May 15, 2009 — Rodney Atkins' current hit, "It's America," puts a positive spin on life in the U.S. at a time when the economy is making it hard on people from coast to coast. On the surface, it would appear to be poor timing, but as it turns out, it represents Rodney's attitude about the current downturn almost perfectly.
"I play all over the country, and a lot of folks are having a tough time," he told The Detroit Free Press. "Whether you're selling cars or hammers or tickets to a show, the economy affects all of us. It sounds kind of trite, but no matter what state we're in, we are united and we're in this together."
And that's part of the reason Rodney's singing about Bruce Springsteen, lemonade and Chevrolets. He's overcome some odds in his own life, and he figures that Americans will ultimately weather the current slump and come back as strong as ever.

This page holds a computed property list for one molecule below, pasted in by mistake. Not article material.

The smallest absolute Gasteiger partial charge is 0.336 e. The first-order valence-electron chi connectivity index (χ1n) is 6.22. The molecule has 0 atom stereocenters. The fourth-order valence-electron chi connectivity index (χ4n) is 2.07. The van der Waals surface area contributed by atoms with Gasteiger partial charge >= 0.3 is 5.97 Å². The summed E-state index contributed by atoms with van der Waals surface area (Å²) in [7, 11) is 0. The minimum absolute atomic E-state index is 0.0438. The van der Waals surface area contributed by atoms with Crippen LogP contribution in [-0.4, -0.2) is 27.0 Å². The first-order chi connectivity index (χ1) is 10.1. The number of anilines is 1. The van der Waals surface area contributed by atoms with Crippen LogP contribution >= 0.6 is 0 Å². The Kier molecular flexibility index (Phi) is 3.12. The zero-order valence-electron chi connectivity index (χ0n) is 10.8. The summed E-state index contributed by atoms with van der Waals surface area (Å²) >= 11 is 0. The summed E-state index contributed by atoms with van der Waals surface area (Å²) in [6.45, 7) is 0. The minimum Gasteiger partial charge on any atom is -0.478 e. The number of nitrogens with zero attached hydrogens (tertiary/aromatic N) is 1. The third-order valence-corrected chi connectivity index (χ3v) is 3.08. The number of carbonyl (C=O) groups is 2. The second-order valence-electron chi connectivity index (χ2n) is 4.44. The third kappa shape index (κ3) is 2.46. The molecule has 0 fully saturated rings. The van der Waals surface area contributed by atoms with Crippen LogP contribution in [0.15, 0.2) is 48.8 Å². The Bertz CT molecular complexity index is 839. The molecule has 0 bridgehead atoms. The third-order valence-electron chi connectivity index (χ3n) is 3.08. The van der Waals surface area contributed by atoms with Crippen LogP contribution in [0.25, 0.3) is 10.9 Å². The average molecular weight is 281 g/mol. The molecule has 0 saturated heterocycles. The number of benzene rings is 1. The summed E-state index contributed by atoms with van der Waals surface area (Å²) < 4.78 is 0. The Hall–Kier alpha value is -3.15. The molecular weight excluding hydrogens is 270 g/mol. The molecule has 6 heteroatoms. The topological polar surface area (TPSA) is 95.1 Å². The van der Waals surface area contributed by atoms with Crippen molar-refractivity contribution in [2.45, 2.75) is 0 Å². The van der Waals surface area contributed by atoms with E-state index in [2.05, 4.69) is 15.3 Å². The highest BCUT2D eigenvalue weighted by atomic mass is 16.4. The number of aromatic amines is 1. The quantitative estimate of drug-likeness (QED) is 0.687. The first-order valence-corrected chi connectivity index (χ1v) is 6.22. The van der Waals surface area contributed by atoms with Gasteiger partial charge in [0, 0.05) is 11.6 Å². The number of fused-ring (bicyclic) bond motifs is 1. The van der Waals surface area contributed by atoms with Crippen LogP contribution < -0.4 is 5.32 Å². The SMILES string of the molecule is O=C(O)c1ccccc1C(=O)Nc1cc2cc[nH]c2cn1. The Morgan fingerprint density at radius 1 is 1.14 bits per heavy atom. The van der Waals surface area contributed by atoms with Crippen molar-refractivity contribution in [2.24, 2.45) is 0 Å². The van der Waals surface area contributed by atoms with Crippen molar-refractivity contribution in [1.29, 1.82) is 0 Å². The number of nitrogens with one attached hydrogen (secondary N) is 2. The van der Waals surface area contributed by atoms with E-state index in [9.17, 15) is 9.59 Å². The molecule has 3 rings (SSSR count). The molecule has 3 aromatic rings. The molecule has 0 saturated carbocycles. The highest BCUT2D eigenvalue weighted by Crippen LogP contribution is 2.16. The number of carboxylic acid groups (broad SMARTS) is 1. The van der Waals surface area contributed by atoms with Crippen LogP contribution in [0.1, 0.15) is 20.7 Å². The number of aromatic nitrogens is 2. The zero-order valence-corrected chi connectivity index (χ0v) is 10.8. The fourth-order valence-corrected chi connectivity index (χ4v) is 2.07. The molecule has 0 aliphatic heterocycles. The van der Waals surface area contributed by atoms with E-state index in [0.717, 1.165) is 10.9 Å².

"I'm not making light of the trials people are going through," he said. "But someti mes in life, without a test, there's no testimony. All these sayings come to mind: What doesn't kill you makes you stronger. It's simple stuff. People have said it forever. But it really is true."
Rodney visits ailing Detroit to headline the first of three free concerts at the Downtown Hoedown Friday. Among the others who'll be taking stages in the Motor City are Phil Vassar, Willie Nelson, Jessica Harp, Jack Ingram, Lee Ann Womack and the Zac Brown Band.